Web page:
Launched in December 2011, Shopcade is a new way to shop and discover great products online. The social e-commerce application enables users to create a personalized page of all their favorite products and to share them with friends and followers in a fun and innovative way. The modern shopping application brings trust and relevancy to e-commerce, helping consumers find relevant trending products by leveraging their social network.

Shopcade initially built its prototype on MySQL, which limited its ability to scale as the company expanded into new markets and retail categories. Shopcade quickly made the switch to NoSQL, choosing MongoDB for its ease of development in an agile environment, flexible data model and scalability.

The Problem

Shopcade initially planned a UK-specific launch, preparing to support 2-3 million products from the outset. When Shopcade saw that the social e-commerce industry was heating up, it expanded the launch to the U.S. as well – resulting in the rapid development of a much larger product database.

Built on a standard LAMP stack, the prototype reached 5 million products. However, MySQL’s relational model couldn’t accommodate growth. Shopcade needed to double the size of its products database “without even thinking about it,” said CTO Evan Adelman. “We could squeeze MySQL and spend a lot of time on optimizations to try to make it more performant, or very early on we could make the transition to a NoSQL database.”

After evaluating multiple NoSQL options, they selected MongoDB.

Why MongoDB?

Today, Shopcade’s social e-commerce application enabled by MongoDB features more than 70 million products and over 30,000 brands, such as Target, Ray-Ban and Barnes & Noble. When the application is released to broader beta by fall 2012, the application will provide consumers with access to more than 100 million products.  


“Having worked with MongoDB for a year now, I forget all the nightmares that little things like importing/exporting test data can bring up in MySQL,” said Adelman. “The database maintenance in an agile environment is a million times less with MongoDB.”

If developers needed to effect a change in MySQL, they’d have to talk to a DBA. The resulting code transition and migration of existing data into a new schema (or coming up with a new way to migrate between releases) was agonizing within two-week sprints. With MongoDB, all that happens on the application side and developers aren’t handcuffed by the database.


MongoDB’s document structure is quite powerful once you start playing with it, said Adelman. Shopcade can easily import products with varying attributes (e.g. author vs. musician vs. album title) and store that data right in the product object. Since other e-commerce sites built on a relational database aren’t able to do that as easily, MongoDB gives Shopcade a competitive edge; only by aggregating product information from the different merchants on a daily basis can Shopcade ensure that consumers have access to the most relevant products at the best price.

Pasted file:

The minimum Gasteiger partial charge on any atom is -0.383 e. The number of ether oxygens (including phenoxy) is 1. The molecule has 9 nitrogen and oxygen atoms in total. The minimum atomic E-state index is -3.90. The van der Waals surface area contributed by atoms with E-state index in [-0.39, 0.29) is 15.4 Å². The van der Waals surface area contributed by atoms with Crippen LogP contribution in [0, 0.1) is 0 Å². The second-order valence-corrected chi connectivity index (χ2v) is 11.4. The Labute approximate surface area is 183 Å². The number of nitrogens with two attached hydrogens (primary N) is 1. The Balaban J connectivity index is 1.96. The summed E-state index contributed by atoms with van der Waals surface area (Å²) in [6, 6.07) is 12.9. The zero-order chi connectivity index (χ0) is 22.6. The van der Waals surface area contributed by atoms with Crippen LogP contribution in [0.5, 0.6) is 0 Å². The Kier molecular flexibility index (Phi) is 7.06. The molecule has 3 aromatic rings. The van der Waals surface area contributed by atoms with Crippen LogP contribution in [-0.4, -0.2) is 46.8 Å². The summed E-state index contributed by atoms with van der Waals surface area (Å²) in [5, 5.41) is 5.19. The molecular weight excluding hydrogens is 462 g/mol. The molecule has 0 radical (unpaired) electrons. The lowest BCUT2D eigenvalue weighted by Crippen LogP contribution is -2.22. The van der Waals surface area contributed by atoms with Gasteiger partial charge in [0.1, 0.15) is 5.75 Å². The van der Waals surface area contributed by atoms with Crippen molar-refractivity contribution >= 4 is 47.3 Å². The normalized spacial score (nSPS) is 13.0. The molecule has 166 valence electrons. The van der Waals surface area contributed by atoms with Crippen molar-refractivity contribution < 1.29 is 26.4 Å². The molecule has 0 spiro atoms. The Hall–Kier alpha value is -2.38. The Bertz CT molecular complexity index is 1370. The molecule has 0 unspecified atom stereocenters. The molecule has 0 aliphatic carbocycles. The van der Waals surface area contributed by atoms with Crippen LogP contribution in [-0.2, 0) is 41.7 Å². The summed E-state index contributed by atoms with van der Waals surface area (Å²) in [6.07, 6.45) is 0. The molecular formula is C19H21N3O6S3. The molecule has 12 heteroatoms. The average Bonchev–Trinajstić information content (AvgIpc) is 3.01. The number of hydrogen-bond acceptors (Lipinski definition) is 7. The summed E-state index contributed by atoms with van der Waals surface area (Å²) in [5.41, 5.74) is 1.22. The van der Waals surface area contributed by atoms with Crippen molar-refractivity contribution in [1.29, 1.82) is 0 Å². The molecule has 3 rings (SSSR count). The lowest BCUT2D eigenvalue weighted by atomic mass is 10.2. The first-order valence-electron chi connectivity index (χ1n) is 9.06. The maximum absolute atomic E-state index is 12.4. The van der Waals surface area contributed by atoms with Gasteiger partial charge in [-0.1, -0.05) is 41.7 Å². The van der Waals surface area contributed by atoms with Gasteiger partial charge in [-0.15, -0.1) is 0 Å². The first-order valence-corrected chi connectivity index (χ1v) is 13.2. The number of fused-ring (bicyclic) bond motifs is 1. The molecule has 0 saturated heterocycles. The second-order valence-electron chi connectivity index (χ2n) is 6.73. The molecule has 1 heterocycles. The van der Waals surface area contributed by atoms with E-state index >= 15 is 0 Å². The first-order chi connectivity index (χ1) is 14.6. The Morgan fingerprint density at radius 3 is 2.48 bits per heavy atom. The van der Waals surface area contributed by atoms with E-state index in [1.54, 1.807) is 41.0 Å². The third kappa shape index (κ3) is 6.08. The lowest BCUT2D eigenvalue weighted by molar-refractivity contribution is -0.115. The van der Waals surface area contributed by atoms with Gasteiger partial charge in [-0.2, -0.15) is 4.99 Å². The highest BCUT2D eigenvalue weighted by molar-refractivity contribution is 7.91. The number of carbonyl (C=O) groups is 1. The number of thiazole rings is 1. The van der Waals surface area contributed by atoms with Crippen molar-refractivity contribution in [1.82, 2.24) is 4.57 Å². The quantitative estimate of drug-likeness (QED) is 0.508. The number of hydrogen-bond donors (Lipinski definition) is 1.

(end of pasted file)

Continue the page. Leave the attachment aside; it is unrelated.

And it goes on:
Thanks to MongoDB, Shopcade can readily expand its product catalogue. The transition from 5 million to 40 million products required a very limited amount of work. “We would’ve had to jump through hoops to get to 40 million in MySQL,” said Adelman. Shopcade’s current status of 65 million products and presence in the UK and U.S. is only the tip of the iceberg. As the company expands globally, they’ll be able to add 30 million products per country without even thinking about it. “We can add shards at will and grow the database significantly without spending loads of engineering time on optimizing the database,” said Adelman.


An optimal product import to match new data against MongoDB, remove out of stock products and change products/pricing is comprised of 40-50GB of data per day. Such a large product import that previously took four days now takes only 12 hours in the MongoDB sharded environment.


Adding more data to a page typically causes latency issues. With MongoDB, Shopcade can add data (e.g. points earned, stored descriptions, list names) or new features (e.g. trendsetter score) directly to the user object without worrying about how it will impact performance.


“The amount of progress we’ve made in a year with a fairly small development team is quite astounding,” said Adelman. Shopcade came up with a vision, executed on it, created a social network with shopping and gaming features, and has had rapid user adoption – early success that wouldn’t have been possible without MongoDB.

With MongoDB, Shopcade does not have to worry about the database – Will this new functionality fit the data model? Instead, they can focus on meeting customer needs – Is this the right functionality for users?

Next Steps?

Due to MongoDB’s flexibility and scalability, Shopcade will ultimately allow users to shop and share anything in the world.

Shopcade is also moving towards a gaming model where users will be rewarded for sharing products and being engaged in the community. By completing missions, users will earn points that will be converted into monetary rewards, such as a vouchers and even exclusive offers. MongoDB supports this gamification by making it easy to liberally log and store massive collections of user activity. As a result, Shopcade has the assurance that they can easily access the information, regardless of how they decide to use it for future gaming and social shopping features.